The Fed: Any Landing Will Do
The investment community has spent considerable time pondering whether the Fed will be able to craft a soft landing for the economy as it battles inflation. On Wednesday Jerome Powell erased any doubt as to whether avoiding a hard landing was a priority for the FOMC as many, ourselves included, had thought. It’s not. The hike of the Fed Funds rate by 75bp and the chairman’s statement that followed made it evident that the priority is to stick a landing, any landing, in restoring price stability, regardless of the effect on the economy. That significantly raises the probability of recession in the next year. The only questions remain as to the depth and duration of that recession and to what extent that outcome has already been priced into the stock market. The answers to those questions hinge on the results from the October and January earnings seasons that lie ahead.
A lowering of earnings growth is currently priced into stocks. A negative growth rate hints of a deeper and longer recession, one that will almost certainly prompt traders and programs to sell, while testing investors’ adherence to their long-term strategies in the face of an even more extended bear market. The one wild card, barely mentioned outside of a fleeting reference from Chairman Powell, is the run-off of securities from the Fed’s balance sheet that began in the Spring and has hit full speed in September. Analysts have estimated the longer-term effect to be a 50 to 100bp hike in fixed income market rates that can boost the effect of the board’s rate hikes. That, if it continues, can bring tapering and an eventual pause in rate hikes more proximate.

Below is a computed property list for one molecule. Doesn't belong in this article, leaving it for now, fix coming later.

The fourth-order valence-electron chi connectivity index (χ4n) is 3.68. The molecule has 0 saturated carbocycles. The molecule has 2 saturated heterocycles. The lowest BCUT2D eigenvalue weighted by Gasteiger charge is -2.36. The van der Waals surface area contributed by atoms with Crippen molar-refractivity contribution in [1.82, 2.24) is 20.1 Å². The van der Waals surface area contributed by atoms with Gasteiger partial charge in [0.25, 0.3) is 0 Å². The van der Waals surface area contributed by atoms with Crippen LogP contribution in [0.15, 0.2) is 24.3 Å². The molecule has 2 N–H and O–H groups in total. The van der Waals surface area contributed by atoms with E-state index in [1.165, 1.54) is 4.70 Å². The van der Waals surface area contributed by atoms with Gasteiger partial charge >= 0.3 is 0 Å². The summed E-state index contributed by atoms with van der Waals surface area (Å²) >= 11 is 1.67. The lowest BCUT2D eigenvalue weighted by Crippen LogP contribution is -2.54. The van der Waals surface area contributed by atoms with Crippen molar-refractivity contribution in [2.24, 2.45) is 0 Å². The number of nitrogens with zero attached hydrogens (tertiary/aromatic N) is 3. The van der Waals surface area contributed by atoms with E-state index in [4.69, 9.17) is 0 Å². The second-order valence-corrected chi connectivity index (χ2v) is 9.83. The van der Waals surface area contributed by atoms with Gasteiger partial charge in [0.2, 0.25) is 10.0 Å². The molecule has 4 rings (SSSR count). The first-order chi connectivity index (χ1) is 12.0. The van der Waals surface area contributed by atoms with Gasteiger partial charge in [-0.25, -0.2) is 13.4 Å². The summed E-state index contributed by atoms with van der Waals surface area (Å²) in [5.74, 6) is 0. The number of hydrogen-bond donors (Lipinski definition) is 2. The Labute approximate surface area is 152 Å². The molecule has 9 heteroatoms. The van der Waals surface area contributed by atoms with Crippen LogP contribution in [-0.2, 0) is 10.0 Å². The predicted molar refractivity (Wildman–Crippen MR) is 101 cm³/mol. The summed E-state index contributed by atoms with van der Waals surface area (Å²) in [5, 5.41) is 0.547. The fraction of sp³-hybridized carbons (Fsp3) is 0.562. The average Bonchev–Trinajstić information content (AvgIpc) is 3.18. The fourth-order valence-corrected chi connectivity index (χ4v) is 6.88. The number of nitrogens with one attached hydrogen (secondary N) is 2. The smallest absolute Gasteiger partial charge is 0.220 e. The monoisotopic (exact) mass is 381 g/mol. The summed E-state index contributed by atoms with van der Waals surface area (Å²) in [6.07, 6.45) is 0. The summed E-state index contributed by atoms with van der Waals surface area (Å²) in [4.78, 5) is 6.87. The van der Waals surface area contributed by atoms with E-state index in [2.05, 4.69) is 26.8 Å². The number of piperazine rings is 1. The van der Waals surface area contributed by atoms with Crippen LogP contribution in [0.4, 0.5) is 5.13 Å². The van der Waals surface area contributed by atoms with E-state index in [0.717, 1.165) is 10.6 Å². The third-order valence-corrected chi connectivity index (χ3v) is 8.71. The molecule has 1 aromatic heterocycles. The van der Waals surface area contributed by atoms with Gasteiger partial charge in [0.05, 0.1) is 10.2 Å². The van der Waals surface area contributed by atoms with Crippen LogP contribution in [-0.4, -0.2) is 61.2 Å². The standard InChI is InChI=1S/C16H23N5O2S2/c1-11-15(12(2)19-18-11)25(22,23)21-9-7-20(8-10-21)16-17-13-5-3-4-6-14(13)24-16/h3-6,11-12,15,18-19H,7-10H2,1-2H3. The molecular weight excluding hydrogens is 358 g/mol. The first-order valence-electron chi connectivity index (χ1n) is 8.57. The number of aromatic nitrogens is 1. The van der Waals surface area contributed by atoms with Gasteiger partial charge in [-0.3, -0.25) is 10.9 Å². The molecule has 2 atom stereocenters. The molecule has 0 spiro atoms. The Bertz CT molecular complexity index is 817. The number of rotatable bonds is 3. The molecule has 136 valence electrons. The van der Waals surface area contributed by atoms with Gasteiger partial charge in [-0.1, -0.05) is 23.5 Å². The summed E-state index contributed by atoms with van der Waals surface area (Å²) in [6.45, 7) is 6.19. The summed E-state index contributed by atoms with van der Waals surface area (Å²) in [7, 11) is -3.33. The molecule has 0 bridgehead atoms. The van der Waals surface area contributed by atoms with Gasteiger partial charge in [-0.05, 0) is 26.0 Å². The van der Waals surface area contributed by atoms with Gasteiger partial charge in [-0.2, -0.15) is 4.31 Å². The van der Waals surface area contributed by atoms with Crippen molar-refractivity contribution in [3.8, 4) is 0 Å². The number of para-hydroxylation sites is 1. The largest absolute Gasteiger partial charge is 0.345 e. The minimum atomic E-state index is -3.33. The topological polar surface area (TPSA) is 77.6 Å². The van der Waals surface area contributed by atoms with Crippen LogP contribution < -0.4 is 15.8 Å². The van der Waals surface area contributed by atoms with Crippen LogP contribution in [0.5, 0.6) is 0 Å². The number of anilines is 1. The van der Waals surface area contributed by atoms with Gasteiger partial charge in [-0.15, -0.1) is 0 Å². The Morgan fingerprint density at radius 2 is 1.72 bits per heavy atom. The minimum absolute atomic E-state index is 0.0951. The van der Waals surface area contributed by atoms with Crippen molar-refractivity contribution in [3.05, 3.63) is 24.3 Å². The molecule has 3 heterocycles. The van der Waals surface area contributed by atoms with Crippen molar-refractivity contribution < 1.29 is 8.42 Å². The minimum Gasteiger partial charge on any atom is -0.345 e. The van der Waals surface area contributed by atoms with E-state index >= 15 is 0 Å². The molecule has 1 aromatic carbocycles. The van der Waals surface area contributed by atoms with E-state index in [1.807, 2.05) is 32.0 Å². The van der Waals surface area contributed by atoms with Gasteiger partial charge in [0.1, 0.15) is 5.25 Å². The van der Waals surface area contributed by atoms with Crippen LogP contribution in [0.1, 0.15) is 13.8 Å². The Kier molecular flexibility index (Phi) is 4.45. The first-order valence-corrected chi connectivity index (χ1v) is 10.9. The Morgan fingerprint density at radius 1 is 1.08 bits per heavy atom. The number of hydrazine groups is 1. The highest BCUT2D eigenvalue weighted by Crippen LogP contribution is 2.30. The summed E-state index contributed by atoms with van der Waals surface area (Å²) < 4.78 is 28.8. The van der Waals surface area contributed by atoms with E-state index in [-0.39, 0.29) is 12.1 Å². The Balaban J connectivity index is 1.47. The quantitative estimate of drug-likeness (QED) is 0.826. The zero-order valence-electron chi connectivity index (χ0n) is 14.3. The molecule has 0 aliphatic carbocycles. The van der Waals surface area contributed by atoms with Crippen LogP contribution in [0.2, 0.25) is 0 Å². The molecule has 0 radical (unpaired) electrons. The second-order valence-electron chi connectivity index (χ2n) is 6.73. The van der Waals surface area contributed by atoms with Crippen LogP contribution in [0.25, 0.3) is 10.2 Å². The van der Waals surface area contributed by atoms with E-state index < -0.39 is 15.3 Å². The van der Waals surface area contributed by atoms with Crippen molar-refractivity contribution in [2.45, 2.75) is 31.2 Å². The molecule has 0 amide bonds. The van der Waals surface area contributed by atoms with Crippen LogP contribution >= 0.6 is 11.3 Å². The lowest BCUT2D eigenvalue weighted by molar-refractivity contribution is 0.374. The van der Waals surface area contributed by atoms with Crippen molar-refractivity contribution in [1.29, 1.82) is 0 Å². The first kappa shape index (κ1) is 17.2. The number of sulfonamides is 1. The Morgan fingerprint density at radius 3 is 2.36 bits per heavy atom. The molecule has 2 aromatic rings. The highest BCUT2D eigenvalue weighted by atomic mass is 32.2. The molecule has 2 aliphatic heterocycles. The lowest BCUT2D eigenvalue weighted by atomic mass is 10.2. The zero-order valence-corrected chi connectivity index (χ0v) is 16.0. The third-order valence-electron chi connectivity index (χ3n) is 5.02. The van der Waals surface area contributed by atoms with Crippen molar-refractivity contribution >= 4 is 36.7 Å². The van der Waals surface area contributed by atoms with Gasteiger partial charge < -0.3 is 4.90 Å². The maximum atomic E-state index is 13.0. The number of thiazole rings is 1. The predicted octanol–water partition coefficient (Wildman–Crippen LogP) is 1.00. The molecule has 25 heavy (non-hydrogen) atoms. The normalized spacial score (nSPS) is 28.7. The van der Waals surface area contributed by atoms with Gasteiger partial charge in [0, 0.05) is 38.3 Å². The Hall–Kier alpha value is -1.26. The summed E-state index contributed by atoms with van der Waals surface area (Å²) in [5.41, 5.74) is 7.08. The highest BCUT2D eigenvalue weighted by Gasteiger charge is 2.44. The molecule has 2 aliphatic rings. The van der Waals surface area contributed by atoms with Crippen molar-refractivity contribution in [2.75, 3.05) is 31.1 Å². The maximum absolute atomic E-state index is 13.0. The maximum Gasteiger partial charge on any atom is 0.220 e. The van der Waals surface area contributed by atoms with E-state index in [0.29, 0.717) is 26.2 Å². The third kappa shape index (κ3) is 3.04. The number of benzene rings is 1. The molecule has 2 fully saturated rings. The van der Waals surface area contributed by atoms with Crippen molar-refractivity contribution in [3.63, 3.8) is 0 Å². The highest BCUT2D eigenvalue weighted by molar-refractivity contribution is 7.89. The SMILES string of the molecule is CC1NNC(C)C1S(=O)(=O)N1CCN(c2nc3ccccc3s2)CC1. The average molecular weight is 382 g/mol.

As we write today, the S&P 500 is testing the previous bear market low we witnessed in June. Whether we eclipse that low to the downside by a significant margin depends on the quality of earnings, the flow of inflation data in the remainder of the year, and how the FOMC reacts. The Fed has meetings scheduled for November and December. That doesn’t preclude announcing an unscheduled gathering if conditions dictate since Powell reiterated the board’s continued data dependency and resolve to “Finish the job”. By that he means snuffing out any expectations of persistent inflation and seeing both Headline and Core CPI firmly launched on a track back toward its mandated level of 2%.
While stocks are currently reflecting the cost of reducing inflation, the underlying companies and investors who own them will benefit greatly from the return of price stability. Cash flow from dividends and interest continues and has been enhanced by the return of bonds as a competing asset class as rates have risen. Diversified investors with a longer-term investment horizon should be looking beyond recession to the next cycle. The market will begin to reward them at the first signs of the Fed tapering or pausing its rate hikes. Clues to how soon that happens will be revealed in the fourth quarter. Stay tuned.
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